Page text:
Ógra Shinn Féin marks International Day Against Homophobia, Biphobia and Transphobia

Today, marks the International Day Against Homophobia, Biphobia and Transphobia, Ógra Shinn Féin LGBTQI+ Officer, Niall Polland has said that it is a day where we look back and see how far we have come. But, one where we must also look forward and push for full equality and liberation. 

Niall Polland said:

"For many years homophobia was sponsored by the state, with a legal system that oppressed the LGBTQI+ community. This is clear when one looks at, police brutality, laws prohibiting gay sex and homosexuality, and forced sterilisation was unfortunately commonplace. 

"The Irish Pride Movement was established in response to the brutal homophobic murder of Declan Flynn in 1982. The first Pride Parade was held in Dublin in 1983 in reply to the subsequent case in which each member of the mob was charged with manslaughter as opposed to murder. We have come a long way since 1983. The legalisation of homosexuality, marriage equality and gender recognition in the south. But these measures do not mean that homophobia has been eradicated. Homophobic attacks are still occurring throughout Ireland, recently in Derry and Enniskillen. 

"What we need is a change of language. We have all lost count of individuals saying, “that’s so gay” But is it really? Words can cause serious harm, even if this was not intended. What we need are activists.  The LGBTQI+ community has a proud, rich history of activism largely said to have started with the Stonewall Riots in 1969 in New York City. This period of activism gave birth to what we know today as the Pride movement. The Pride movements commercialisation has had an impact on the activism that we need. Yes, Pride is a celebration of our identity, but fundamentally it’s a protest. A protest for full equality and liberation.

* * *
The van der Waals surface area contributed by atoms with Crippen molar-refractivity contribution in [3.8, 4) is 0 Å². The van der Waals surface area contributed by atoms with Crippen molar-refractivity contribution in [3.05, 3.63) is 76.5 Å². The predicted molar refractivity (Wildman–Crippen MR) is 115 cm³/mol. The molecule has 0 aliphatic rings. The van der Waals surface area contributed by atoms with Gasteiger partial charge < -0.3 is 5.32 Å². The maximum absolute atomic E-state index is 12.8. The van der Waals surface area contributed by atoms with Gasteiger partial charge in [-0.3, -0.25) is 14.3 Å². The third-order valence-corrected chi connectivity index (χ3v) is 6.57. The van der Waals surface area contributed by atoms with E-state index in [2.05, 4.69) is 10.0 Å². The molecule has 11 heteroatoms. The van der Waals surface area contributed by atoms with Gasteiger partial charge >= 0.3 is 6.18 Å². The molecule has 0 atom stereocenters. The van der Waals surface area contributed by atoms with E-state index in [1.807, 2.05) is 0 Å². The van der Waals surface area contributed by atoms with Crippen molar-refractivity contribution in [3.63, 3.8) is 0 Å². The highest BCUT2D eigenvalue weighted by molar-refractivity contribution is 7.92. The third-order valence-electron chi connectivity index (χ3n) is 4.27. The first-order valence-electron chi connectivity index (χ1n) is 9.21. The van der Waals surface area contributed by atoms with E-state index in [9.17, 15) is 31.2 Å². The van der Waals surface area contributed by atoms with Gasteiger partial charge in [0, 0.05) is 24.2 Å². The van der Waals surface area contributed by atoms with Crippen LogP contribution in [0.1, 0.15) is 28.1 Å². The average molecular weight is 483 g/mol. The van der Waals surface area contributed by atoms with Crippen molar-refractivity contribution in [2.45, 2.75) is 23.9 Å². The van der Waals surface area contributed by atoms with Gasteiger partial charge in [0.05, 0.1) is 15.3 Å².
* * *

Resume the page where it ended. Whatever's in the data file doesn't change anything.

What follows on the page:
"We as republicans must never lose sight of the fact that despite these moves forward, until discrimination ends, in society and systematically, full LGBTQI equality has not been achieved. What we need is marriage equality and gender recognition north and south. What we need is inclusive LGBTQI+ sex education for young people. What we need is full equality. This can only be done unless we become activists for our community."

Ógra Shinn Féin